//US executing many mentally ill inmates' says Amnesty

US executing many mentally ill inmates' says Amnesty

[ Tuesday, January 31, 2006 09:51:50 pm, AP ]

LONDON: Hundreds of mentally ill death row inmates in the United States should have their sentences commuted, Amnesty International said on Tuesday.

The human rights group said an estimated 10% of the 3,400 people on death row today have conditions such as schizophrenia, bipolar disorder, brain damage and post-traumatic stress disorder.

Similarly, some 10% of the more than 1,000 inmates executed in the last 30 years suffered from some form of mental illness, the London-based group said.

"Amnesty International is opposed to the death penalty in all cases but imposing it on the mentally ill is truly disgraceful," said the charity’s British spokesman Mike Blakemore

 Equally disgraceful is the forced medication of those that develop mental illness on death row precisely so that they can be executed."

The execution of a prisoner who is mentally ill at the time of a crime is outlawed in Connecticut. Likewise, a 1986 US Supreme Court ruling outlawed the execution of the mentally ill those who are incapable of understanding the meaning of, or reason for, their execution.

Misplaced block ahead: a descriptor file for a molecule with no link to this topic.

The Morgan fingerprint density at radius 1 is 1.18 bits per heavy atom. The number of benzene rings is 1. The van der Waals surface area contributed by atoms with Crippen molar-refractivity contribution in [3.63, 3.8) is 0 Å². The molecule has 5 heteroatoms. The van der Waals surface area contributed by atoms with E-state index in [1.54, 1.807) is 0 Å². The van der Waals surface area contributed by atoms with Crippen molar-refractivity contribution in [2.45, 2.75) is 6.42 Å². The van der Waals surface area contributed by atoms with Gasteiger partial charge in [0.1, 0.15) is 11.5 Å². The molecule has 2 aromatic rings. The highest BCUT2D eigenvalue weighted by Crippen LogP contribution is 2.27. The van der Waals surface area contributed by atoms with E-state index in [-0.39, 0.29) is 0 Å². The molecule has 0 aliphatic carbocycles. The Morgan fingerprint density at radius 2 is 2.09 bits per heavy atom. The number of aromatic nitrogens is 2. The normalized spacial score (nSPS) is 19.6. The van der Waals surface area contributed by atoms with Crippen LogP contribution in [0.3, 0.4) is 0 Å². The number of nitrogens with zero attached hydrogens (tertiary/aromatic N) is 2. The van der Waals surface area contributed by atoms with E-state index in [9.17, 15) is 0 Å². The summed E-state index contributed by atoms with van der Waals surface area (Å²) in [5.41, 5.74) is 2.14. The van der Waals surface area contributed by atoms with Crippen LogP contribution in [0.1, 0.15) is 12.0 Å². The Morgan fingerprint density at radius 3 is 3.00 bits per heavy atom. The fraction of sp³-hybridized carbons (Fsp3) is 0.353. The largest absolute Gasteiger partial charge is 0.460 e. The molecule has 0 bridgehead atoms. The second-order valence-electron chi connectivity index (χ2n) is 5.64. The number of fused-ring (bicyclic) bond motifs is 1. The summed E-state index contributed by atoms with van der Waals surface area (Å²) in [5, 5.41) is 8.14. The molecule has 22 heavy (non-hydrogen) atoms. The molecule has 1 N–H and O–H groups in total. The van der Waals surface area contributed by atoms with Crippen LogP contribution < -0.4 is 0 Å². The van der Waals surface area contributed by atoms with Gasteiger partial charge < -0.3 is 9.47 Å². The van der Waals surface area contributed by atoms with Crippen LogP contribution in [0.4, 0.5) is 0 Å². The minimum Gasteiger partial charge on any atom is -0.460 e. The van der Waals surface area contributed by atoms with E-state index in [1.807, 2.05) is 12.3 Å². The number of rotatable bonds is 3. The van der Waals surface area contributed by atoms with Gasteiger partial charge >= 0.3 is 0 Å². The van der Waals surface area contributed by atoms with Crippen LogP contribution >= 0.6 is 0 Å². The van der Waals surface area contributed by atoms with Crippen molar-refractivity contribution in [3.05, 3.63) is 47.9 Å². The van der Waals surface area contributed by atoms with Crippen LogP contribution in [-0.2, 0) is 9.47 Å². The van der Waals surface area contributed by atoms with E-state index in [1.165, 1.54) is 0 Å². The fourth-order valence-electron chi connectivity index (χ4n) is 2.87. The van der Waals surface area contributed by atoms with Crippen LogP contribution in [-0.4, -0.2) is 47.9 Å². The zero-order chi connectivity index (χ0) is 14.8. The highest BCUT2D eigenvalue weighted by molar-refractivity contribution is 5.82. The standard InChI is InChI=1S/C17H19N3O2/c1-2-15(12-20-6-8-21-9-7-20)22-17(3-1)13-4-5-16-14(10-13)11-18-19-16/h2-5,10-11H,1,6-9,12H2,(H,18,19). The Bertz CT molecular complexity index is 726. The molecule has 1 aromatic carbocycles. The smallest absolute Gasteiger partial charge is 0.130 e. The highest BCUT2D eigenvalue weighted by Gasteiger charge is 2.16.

In 2002, the court ruled that executing mentally retarded people generally defined as having an IQ of 70 or lower was unconstitutionally cruel. But many states still execute prisoners with mental illnesses.

In its report, Amnesty said many trials do not hear evidence of a defendant’s mental illness, and US prosecutors exploit public ignorance or fear about mental illness by arguing that the "flat" or "unremorseful" demeanor of mentally ill defendants was further grounds for imposing death sentences.
 It said defendants with mental conditions had sometimes been allowed to conduct their own defenses, waive their rights to appeal and "volunteer" to be executed.

The report highlighted the case of Scott Panetti, a murder defendant in Texas, who in 1995 acted as his own attorney despite a history of mental illness.

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